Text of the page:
In June 2007, Major General (Res.) Yitzhak Ben-Yisrael joined the Knesset as one of Kadima’s Knesset members. In his first day on the job he received the code needed to access his computer. He punched in the code, and was excited to discover that he already got his first e-mail. What could be more enjoyable and promising than a first inquiry with an MK who was just sworn in?
Ben-Israel started reading the e-mail. It was addressed to the “new and corrupt Knesset member.” The female writer demanded that corrupt politicians stop eating pastries during Knesset committee meetings and instead give the money to Holocaust survivors. The e-mail was sent by a 17-year-old girl from Jerusalem.
Ben-Yisrael told me the story earlier this week to illustrate what he characterizes as a dangerous trend in Israeli society; the tendency to disqualify any politician and view the mere engagement with politics as a corrupt thing. He compared the disgust with politics in Israel today to the atmosphere in the Weimar Republic in the early 1930s that paved the way to the Nazi election victory.
Even without resorting to charged examples from history, Ben-Yisrael’s argument holds some truth. The struggle against corruption is essential and attests to a healthy society that seeks to survive. However, the moment this turns into a demagogical tool at the service of personal and political interests or into a voodoo ceremony, with those who refuse to take part in it becoming suspected of corruption themselves, and the moment common perception rules that everyone is corrupt unless proven otherwise, we have a problem.
It is no coincidence that I wrote this piece the day the police recommended the filing of an indictment against the prime minister. The charges against Olmert are not light ones. There is enough there to take away the aura, dignity, and authority needed for a prime minister to function.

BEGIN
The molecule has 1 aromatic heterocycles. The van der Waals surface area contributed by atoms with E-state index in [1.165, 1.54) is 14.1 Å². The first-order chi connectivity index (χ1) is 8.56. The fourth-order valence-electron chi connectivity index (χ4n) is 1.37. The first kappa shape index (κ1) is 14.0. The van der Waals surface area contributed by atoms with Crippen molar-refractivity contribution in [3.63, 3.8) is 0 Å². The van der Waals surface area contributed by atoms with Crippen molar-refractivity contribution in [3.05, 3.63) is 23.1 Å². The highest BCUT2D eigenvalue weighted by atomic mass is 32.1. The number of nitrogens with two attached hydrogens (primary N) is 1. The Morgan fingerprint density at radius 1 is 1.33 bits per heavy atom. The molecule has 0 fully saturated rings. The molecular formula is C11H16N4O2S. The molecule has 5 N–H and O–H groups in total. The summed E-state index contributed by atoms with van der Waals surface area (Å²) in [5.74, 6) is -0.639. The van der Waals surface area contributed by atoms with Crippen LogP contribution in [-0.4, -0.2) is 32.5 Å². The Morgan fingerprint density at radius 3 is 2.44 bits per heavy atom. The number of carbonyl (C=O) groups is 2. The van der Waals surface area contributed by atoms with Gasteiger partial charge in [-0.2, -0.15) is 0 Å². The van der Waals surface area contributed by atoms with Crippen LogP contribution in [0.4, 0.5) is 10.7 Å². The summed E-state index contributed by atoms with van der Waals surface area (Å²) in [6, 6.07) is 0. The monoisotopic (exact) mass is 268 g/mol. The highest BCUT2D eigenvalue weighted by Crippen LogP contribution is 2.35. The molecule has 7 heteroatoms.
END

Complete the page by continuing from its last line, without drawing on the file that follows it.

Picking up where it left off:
However, in the interest of honesty, we should note what the charges lack. In the affairs involving Olmert’s Jerusalem home and Bank Leumi, considered the more serious investigations against the PM, the probes have yet to prompt a recommendation for an indictment, and it is doubtful whether they ever will prompt such recommendation.
Is Israel more corrupt than other countries?
The charges leveled by self-appointed tribunals such as former Accountant General Yaron Zelicha and the herd of journalists who followed him undermined, needlessly and without any benefit, the Israeli public’s faith in proper procedures, the political establishment, and the firmness of democracy. This is what happens when we allow a spoiled child like Zelicha to run wild, instead of offering him mental help.
Is Israel more corrupt today than it was in the past? Is it more corrupt than other countries? Is Israel’s terribly low ranking in various international corruption indexes justified? I’ve been presenting these questions for a while now to any expert who is supposed to be familiar with this area. The answer is that nobody really knows, because it’s very difficult to come up with reliable indexes.
One thing that is indeed clear today is that transparency is much greater than it was in the past. As to the various indexes, they are based on the number of investigations (there are no corruption probes in Kuwait, which makes Kuwait uncorrupt) or alternately, on public opinion polls. As Israelis constantly hear that everything around here is corrupt, they tell the pollsters that everything around here is corrupt.
In the heat of the battle, those who joined the bandwagon of the struggle against corruption slandered many good people: Government officials who performed their job loyally; politicians who refused to convict someone without a trial; journalists who refused to join the herd. All of the above can somehow be accepted. However, regrettably, in the process they also slandered the entire country.